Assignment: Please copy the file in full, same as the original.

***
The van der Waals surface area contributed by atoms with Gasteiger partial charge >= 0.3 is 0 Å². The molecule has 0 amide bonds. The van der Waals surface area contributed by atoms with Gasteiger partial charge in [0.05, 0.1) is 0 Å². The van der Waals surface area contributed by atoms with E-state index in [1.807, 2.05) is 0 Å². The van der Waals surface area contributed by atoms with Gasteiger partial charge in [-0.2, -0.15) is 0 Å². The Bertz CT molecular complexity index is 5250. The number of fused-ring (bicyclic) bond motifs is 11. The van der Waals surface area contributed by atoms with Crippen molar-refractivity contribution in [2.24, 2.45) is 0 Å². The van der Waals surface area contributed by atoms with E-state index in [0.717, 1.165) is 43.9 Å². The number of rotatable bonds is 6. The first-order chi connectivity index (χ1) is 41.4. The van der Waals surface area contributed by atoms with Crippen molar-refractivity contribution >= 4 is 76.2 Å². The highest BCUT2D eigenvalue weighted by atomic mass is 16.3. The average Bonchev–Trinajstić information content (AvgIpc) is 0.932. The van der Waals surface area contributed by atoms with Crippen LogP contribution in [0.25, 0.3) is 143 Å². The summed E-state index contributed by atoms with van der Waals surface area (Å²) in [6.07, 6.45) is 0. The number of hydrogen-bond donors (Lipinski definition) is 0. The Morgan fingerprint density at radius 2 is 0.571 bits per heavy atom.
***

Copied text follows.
The van der Waals surface area contributed by atoms with Gasteiger partial charge >= 0.3 is 0 Å². The molecule has 0 amide bonds. The van der Waals surface area contributed by atoms with Gasteiger partial charge in [0.05, 0.1) is 0 Å². The van der Waals surface area contributed by atoms with E-state index in [1.807, 2.05) is 0 Å². The van der Waals surface area contributed by atoms with Gasteiger partial charge in [-0.2, -0.15) is 0 Å². The Bertz CT molecular complexity index is 5250. The number of fused-ring (bicyclic) bond motifs is 11. The van der Waals surface area contributed by atoms with Crippen molar-refractivity contribution in [2.24, 2.45) is 0 Å². The van der Waals surface area contributed by atoms with E-state index in [0.717, 1.165) is 43.9 Å². The number of rotatable bonds is 6. The first-order chi connectivity index (χ1) is 41.4. The van der Waals surface area contributed by atoms with Crippen molar-refractivity contribution >= 4 is 76.2 Å². The highest BCUT2D eigenvalue weighted by atomic mass is 16.3. The average Bonchev–Trinajstić information content (AvgIpc) is 0.932. The van der Waals surface area contributed by atoms with Crippen LogP contribution in [0.25, 0.3) is 143 Å². The summed E-state index contributed by atoms with van der Waals surface area (Å²) in [6.07, 6.45) is 0. The number of hydrogen-bond donors (Lipinski definition) is 0. The Morgan fingerprint density at radius 2 is 0.571 bits per heavy atom.